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HD Pentax-DA 1.4x AW AF Rear Converter

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21 51,427 Tue July 25, 2017
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Recommended By Average Price Average User Rating
95% of reviewers $510.21 9.05
HD Pentax-DA 1.4x AW AF Rear Converter

HD Pentax-DA 1.4x AW AF Rear Converter
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HD Pentax-DA 1.4x AW AF Rear Converter
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HD Pentax-DA 1.4x AW AF Rear Converter
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Description:

The HD Pentax-DA AF Rear Converter 1.4x AW is a weather-sealed teleconverter that increases the effective focal length of any compatible lens by 1.4x, which results in extra reach.  This comes at the cost of one stop of light and a little bit of image quality; a 50mm F2.8 lens with this converter would effectively turn into a 70mm F4 lens, for instance.

This modern teleconverter allows AF lenses to function without limitations.  It transmits aperture and lens information to the camera so that nothing has to be manually set by the user.  In addition, it supports not only traditional screwdrive autofocus but also SDM/DC autofocus.

The teleconverter has also been treated with Pentax's latest HD coating to minimize reflectance and ultimately deliver the best possible image quality.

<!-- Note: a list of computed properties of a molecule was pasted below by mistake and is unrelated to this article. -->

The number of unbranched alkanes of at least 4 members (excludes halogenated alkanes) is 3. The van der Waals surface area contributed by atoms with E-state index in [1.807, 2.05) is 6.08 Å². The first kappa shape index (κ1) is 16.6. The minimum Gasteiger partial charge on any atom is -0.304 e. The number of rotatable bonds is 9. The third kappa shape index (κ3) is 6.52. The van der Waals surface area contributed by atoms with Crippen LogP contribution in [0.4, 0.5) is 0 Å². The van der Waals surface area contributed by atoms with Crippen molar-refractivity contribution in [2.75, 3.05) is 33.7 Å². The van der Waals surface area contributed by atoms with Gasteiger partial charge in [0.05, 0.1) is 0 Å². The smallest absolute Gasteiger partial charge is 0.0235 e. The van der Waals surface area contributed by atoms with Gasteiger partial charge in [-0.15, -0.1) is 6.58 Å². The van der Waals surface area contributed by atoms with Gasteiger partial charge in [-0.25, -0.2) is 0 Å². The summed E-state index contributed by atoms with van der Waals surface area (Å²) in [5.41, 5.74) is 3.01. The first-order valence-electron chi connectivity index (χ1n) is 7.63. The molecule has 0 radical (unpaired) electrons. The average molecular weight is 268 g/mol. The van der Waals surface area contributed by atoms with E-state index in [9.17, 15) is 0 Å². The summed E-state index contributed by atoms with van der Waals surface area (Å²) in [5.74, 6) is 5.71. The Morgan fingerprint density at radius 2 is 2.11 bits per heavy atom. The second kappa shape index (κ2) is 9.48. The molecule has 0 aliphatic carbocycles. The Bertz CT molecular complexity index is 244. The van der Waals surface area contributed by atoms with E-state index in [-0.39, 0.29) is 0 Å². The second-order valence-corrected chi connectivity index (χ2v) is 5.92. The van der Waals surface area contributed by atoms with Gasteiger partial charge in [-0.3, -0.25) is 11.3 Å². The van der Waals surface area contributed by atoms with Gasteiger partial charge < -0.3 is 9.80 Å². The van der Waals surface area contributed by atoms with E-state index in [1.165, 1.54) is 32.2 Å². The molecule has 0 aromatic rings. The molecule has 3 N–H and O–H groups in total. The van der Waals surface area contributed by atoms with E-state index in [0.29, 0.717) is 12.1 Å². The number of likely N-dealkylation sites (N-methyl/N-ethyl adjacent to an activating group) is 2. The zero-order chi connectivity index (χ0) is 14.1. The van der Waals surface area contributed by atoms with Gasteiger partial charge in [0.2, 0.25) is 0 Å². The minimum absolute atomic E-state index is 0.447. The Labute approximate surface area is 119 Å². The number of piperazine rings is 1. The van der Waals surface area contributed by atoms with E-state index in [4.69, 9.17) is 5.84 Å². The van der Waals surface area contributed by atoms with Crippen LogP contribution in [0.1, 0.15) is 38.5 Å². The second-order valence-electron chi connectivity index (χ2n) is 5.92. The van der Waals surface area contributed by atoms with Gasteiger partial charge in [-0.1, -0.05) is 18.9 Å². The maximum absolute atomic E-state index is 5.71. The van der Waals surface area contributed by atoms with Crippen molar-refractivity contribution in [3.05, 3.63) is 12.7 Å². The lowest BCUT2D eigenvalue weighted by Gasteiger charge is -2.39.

AF compatibility:

The lens must be F4 or faster. Slower lenses can be used, but phase detect autofocus may be unreliable and contrast detect AF (live view) is  recommended instead. Curiously, the smc Pentax-DA 17-70mm F4 may not acquire focus in contrast detect mode (live view), here phase detect (viewfinder) should be used.

Cameras and lenses supported:

Pentax K-3, K-50, K-500, K-30, K-5 II, K-5 II s, K-5, K-01, K-7, K-r (all after firmware update), and newer models.

All Pentax lenses in production as of March 2014 can be used except for the following, where damage to lens or converter will occur:

  • smc Pentax-DA 15mm F4 ED AL Limited
  • HD Pentax-DA 15mm F4 ED AL Limited
  • smc Pentax-DA 21mm F3.2 AL Limited
  • HD Pentax-DA 21mm F3.2 AL Limited
  • smc Pentax-DA 40mm F2.8 XS

The converter was announced on February 5th, 2014, and went on sale a month later.


HD Pentax-DA 1.4x AW Rear Converter
Image Format
APS-C
Lens Mount
Pentax K
Light Loss
1 stop
Magnification
1.4x
Optics
4 elements, 3 groups
Mount Variant (Rear)
KAF2
Mount Variant (Front)
KAF2
Focusing
AF (in-lens motor or screwdrive)
Coating
HD
Weather Sealing
Yes (AW)
Case
Pouch (DA 70mm Limited)
Diam x Length
65 x 20 mm
Weight